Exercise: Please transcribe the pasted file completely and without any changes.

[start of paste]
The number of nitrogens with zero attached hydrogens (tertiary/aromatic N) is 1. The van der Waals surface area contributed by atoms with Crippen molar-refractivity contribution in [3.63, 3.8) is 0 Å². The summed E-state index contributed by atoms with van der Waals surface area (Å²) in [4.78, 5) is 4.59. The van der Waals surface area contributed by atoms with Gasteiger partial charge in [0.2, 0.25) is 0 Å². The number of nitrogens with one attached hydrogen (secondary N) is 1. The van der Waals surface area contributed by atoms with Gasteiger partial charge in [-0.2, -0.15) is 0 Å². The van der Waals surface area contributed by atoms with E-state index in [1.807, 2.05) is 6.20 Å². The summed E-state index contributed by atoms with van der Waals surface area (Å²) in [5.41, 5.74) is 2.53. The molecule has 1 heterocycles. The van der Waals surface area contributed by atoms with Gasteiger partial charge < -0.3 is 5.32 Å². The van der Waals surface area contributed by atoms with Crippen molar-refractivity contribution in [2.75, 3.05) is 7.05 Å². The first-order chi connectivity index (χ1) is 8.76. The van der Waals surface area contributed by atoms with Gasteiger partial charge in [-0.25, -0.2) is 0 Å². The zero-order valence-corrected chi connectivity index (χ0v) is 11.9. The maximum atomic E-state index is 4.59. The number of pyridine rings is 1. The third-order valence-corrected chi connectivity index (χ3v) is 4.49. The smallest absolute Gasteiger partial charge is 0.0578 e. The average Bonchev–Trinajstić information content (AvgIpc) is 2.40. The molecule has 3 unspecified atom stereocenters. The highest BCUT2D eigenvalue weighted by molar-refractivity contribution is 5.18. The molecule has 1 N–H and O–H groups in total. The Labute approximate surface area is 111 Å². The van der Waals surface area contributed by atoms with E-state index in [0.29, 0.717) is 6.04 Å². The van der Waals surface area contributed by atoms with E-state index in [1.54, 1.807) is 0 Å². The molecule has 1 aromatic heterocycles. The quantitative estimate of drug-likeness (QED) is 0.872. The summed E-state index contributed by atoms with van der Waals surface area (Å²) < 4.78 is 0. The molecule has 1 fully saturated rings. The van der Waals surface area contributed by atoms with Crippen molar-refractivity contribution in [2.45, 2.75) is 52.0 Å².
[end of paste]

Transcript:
The number of nitrogens with zero attached hydrogens (tertiary/aromatic N) is 1. The van der Waals surface area contributed by atoms with Crippen molar-refractivity contribution in [3.63, 3.8) is 0 Å². The summed E-state index contributed by atoms with van der Waals surface area (Å²) in [4.78, 5) is 4.59. The van der Waals surface area contributed by atoms with Gasteiger partial charge in [0.2, 0.25) is 0 Å². The number of nitrogens with one attached hydrogen (secondary N) is 1. The van der Waals surface area contributed by atoms with Gasteiger partial charge in [-0.2, -0.15) is 0 Å². The van der Waals surface area contributed by atoms with E-state index in [1.807, 2.05) is 6.20 Å². The summed E-state index contributed by atoms with van der Waals surface area (Å²) in [5.41, 5.74) is 2.53. The molecule has 1 heterocycles. The van der Waals surface area contributed by atoms with Gasteiger partial charge < -0.3 is 5.32 Å². The van der Waals surface area contributed by atoms with Crippen molar-refractivity contribution in [2.75, 3.05) is 7.05 Å². The first-order chi connectivity index (χ1) is 8.76. The van der Waals surface area contributed by atoms with Gasteiger partial charge in [-0.25, -0.2) is 0 Å². The zero-order valence-corrected chi connectivity index (χ0v) is 11.9. The maximum atomic E-state index is 4.59. The number of pyridine rings is 1. The third-order valence-corrected chi connectivity index (χ3v) is 4.49. The smallest absolute Gasteiger partial charge is 0.0578 e. The average Bonchev–Trinajstić information content (AvgIpc) is 2.40. The molecule has 3 unspecified atom stereocenters. The highest BCUT2D eigenvalue weighted by molar-refractivity contribution is 5.18. The molecule has 1 N–H and O–H groups in total. The Labute approximate surface area is 111 Å². The van der Waals surface area contributed by atoms with E-state index in [0.29, 0.717) is 6.04 Å². The van der Waals surface area contributed by atoms with E-state index in [1.54, 1.807) is 0 Å². The molecule has 1 aromatic heterocycles. The quantitative estimate of drug-likeness (QED) is 0.872. The summed E-state index contributed by atoms with van der Waals surface area (Å²) < 4.78 is 0. The molecule has 1 fully saturated rings. The van der Waals surface area contributed by atoms with Crippen molar-refractivity contribution in [2.45, 2.75) is 52.0 Å².